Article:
Sunday, October 16, 2011

Hale Farm and Village, Bath, Ohio - Part 2

This is Part 2 of our field trip to Hale Farm and Village. (If you haven't read it yet, Part 1 is here.)

The blacksmith's workshop. Monkeyman & I both found this stop particularly fascinating.

I liked this sign at the entrance...

He is making an S-hook, which was used to hang pots over the fire for cooking. You could use a chain of several S-hooks to hang the pot lower and closer to the fire, or just one hook to hang it up higher away from the fire, when you just wanted to keep the food warm. This was their only way of temperature control in their cooking.

Putting the decorative twist in the S-hook.

Here he's showing the "before" and "after" states of a kitchen spatula.

A few of the handmade tools on display.

Notice the rose and the snake. He said the snake was made out of a worn-out file.

Monkey: Oh, you're taking pictures? (Yeah, imagine that.) Take one of me, Mom!

The broom maker, demonstrating making a corn broom.

The glassworks. Although I was really looking forward to this part, I was a tiny bit disappointed that the artist was inexplicably not in period costume or character. She demonstrated making a glass rose (so it was really glass-sculpting, not glass-blowing) but didn't seem particularly enthused about it, and whipped out a cell phone right after her demonstration. One of the most interesting things I learned is that back when they used wood to fuel the furnace, the amount of wood it consumed per day was about equal in volume to the size of the huge barn we were standing in. Let me repeat that: a whole barn full of wood. Per. Day.

Adding color to the hot glass.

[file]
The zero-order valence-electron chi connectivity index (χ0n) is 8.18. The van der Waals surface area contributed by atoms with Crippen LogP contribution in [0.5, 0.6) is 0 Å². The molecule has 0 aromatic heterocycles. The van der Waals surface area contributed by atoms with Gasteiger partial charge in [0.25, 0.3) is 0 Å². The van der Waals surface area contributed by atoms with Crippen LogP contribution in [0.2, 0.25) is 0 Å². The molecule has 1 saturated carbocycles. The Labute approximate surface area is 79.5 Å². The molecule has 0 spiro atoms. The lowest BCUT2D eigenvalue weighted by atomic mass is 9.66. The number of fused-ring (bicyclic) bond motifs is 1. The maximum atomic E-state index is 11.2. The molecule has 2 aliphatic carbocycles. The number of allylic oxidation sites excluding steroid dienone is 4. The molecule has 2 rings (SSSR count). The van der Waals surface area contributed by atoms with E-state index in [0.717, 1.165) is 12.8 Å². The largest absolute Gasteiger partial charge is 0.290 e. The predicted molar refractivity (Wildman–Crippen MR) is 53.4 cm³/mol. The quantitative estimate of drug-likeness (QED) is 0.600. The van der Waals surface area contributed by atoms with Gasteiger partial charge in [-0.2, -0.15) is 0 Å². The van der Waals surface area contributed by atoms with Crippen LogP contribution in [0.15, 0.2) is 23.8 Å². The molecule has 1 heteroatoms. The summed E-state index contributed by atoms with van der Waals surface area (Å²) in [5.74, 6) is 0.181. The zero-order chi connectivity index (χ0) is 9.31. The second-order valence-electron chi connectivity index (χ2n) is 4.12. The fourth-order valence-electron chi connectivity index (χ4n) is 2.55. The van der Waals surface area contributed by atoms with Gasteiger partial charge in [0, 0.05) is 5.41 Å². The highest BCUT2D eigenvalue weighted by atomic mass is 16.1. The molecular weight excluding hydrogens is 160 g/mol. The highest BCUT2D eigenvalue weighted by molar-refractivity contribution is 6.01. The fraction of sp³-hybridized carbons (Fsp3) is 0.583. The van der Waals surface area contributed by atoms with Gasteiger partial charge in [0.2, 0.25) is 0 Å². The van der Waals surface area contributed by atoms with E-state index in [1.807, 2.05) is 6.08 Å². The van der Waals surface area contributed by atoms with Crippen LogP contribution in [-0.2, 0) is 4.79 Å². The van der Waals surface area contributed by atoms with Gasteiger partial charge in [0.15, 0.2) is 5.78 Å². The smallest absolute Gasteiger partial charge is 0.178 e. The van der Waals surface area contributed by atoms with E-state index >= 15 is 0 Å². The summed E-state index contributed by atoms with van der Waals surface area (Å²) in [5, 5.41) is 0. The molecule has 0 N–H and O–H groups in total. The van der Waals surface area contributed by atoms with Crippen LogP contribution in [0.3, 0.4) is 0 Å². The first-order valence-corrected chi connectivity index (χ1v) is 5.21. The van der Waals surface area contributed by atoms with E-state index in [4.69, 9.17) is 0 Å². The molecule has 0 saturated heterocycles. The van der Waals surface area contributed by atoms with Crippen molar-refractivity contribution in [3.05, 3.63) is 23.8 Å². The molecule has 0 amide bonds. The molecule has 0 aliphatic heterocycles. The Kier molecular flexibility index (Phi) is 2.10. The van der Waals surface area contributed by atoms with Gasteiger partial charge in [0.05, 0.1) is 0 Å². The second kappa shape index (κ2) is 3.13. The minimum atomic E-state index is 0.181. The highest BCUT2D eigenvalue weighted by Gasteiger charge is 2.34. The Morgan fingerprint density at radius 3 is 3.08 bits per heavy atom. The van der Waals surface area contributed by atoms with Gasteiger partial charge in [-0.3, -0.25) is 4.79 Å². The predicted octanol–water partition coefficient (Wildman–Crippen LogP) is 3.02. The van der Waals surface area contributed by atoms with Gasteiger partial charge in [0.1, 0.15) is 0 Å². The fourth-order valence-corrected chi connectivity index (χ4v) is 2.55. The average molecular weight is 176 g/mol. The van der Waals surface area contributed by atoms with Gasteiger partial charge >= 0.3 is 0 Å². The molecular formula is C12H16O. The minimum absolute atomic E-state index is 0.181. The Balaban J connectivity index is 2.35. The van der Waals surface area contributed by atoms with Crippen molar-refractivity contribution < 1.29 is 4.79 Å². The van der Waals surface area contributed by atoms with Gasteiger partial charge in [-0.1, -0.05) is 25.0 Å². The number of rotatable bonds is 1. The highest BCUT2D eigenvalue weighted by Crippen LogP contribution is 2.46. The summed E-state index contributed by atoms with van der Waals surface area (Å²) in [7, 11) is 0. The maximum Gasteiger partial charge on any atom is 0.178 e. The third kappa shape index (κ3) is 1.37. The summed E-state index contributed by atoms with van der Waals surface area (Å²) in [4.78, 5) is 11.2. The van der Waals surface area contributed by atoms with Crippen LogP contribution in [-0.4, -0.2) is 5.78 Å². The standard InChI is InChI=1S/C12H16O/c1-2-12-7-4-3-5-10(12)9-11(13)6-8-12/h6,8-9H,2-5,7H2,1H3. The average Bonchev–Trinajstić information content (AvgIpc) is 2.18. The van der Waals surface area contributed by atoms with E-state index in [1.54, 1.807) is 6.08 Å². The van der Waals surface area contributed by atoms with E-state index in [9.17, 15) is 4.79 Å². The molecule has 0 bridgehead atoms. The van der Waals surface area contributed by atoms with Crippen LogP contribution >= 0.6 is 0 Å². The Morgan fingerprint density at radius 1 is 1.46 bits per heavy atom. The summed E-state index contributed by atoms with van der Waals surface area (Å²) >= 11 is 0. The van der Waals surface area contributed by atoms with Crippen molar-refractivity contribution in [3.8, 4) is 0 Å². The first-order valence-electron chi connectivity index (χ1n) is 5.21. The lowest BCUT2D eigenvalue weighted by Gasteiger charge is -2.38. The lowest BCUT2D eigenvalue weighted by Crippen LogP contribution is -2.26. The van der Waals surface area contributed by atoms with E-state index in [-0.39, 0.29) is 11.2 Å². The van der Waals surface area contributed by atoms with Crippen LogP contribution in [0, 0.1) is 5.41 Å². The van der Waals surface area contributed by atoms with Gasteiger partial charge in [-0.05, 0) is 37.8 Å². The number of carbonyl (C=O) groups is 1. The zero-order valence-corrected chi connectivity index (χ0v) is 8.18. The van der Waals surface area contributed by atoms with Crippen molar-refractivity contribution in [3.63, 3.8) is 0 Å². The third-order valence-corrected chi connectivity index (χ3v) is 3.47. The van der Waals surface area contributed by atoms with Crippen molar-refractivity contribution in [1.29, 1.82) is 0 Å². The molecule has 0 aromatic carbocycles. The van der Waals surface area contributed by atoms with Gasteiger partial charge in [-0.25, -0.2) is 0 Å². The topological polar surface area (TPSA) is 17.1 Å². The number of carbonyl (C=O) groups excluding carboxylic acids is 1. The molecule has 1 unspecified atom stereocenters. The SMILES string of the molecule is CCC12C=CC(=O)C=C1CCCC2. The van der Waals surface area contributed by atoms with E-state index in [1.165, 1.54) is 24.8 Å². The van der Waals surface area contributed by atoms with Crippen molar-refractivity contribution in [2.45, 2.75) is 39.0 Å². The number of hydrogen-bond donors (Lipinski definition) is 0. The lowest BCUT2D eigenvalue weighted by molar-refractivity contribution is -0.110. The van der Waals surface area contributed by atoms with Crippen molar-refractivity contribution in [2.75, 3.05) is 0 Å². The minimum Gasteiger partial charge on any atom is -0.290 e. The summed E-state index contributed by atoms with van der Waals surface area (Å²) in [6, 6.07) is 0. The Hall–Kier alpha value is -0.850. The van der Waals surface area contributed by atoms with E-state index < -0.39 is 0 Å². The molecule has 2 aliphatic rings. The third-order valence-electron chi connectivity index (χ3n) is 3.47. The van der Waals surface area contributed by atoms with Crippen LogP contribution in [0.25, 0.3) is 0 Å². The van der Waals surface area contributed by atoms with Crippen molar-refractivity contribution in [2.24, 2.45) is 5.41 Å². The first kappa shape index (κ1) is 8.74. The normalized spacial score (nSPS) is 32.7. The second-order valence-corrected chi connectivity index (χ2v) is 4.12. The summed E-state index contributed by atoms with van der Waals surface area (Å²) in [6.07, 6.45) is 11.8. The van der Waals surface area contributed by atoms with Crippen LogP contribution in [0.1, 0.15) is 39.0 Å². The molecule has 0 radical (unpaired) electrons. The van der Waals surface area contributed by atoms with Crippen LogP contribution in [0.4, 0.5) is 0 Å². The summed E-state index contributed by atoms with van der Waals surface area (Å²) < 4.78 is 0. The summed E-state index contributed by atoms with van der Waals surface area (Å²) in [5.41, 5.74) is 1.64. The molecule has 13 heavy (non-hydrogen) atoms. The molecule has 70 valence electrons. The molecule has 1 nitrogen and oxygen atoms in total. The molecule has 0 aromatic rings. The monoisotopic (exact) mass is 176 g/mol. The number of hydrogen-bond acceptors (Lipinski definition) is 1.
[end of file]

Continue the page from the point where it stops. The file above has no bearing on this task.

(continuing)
Forming the petals of the rose.

Some of the blown glass items made here.

The pottery.

This guy was pretty cool. He told us all about finding clay and the surprisingly long process of getting it to be of the quality needed for making pottery, and about the process of making pottery itself.

Potter's wheel. The potter kicks the bottom wheel to get it spinning, and the weight of the huge concrete slab is what keeps it going.

We learned that this is how they tell the temperature of the kiln. Each spike is made of a different kind of clay with a different melting point, so by seeing how many of the spikes melt you can gauge the temperature. He said this method has been used for thousands of years and is still used today.

This is the one-room schoolhouse. We waited a long time for the group inside to be finished so we could go in, but we all finally got tired of waiting and left to try to squeeze in a few more things before the place closed for the day.

BUT, during our long wait there, a really cool thing happened. There was a creek beside the schoolhouse, and the kids spontaneously began throwing things in from the bridge above and watching to see how far they'd drift down the creek before being hung up on an obstacle. They experimented with different kinds of leaves and sticks, and cheered each others' items on heartily. It was great fun to watch.

The Goldsmith house. Definitely the fanciest place in the village. We very quickly breezed through right before closing.

I thought this tiny bed was very cute until I realized it was in a room the size of a closet and must have been a servant's bed.

Nearby covered bridge we passed on the way home.

All in all, a great field trip. I can't believe I've lived in this area my whole life and had never visited this fascinating place before. Monkeyman & I both really enjoyed it. Plus as we were walking between buildings, he had lots of fun running and playing with the kids in our group, and I enjoyed talking to some of the moms whose faces have become familiar to me now. So we both got a healthy dose of socialization too. :)

1 comment:

  1. This may warrant a field trip someday. My husband's great grandfather was an Italian immigrant and had his own blacksmith shop right in the neighborhood. So cool. I love this stuff.


I like comments even more than chocolate... so leave me some!